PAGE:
Cationic molecules with charge greater than +2 are able to condense DNA into compact structures (Bloomfield V. A., DNA condensation, (1996) Curr, Opion in Struct. Biol., 6:334-341). This phenomenon plays a role in chromatin and viral assembly and is of particular importance in the construction of artificial gene delivery vectors. Morphologies of condensed DNA during titration of DNA with polycations are now well documented. When DNA is in excess (DNA/polycation charge ratio >1), complexes assemble into “daisy-shaped” particles that stabilized with loops of uncondensed DNA (Hansma, G. H., Golan, R., Hsieh, W., Lollo, C. P., Mullen-Ley, P. and Kwoh. D. (1998) DNA condensation for gene therapy as monitored by atomic force microscopy, Nucleic Acids Res. 26:2481-2487). When polycation is in excess (DNA/polycation ratio <1), DNA condenses completely within particles that adopt customarily toroid morphology (Tang, M. X., and Szoka, F. C., Jr. 1997, The influence of polymer structure on the interactions of cationic polymers with DNA and morphology of the resulting complexes, Gene Ther. 4:823-832). In low salt aqueous solutions the excess of polycation stabilizes these highly condensed structures and maintains them in soluble state (Kabanov A V, Kabanov V A., Interpolyelectrolyte and block ionomer complexes for gene delivery: physico-chemical aspects, Adv. Drug Delivery Rev. 30:49-60 (1998)).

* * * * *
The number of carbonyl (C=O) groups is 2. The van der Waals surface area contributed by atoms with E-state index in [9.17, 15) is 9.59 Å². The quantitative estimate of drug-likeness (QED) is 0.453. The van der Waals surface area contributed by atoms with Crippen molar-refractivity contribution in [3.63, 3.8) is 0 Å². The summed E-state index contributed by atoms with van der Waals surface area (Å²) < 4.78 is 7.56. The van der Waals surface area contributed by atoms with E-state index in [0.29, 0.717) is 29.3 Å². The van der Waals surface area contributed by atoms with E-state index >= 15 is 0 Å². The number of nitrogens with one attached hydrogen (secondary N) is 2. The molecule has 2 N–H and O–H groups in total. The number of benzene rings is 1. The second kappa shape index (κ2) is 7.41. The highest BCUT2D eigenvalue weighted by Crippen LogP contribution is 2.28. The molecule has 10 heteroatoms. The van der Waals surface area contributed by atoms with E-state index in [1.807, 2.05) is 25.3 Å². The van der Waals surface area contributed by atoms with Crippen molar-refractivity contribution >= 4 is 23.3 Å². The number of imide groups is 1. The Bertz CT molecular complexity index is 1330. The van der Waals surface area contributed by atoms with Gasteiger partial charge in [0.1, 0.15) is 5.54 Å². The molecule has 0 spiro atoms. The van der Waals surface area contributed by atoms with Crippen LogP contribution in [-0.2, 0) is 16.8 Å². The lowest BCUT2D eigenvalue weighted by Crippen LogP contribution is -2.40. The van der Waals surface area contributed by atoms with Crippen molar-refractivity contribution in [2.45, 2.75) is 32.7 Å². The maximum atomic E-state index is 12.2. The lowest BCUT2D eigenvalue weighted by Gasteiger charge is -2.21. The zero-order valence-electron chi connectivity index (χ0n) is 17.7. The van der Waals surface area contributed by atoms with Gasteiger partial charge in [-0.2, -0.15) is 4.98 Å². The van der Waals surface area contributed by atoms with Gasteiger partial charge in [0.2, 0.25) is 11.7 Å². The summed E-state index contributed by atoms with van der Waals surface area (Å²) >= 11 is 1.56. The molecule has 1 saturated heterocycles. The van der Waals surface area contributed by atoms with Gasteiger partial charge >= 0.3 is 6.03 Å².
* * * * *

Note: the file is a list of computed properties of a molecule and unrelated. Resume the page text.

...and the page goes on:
Several methods can be used to determine the condensation state of DNA. They include the prevention of fluorescent molecules such as ethidium bromide from intercalating into the DNA. The condensation state of DNA was monitored as previously described (Dash, R R, Toncheva V, Schacht E, Seymour L W J. Controlled Release 48:269-276). Alternatively the condensation of fluorescein-labeled DNA (or any fluorescent group) causes self-quenching by bringing the fluorescent groups on the DNA closer together (Trubetskoy, V S, Budker, V G, Slattum, P M, Hagstrom, J E and Wolff, J A. Analytical Biochemistry 267:309-313, 1999).

Preparation of Negatively-Charged (Anionic) Particles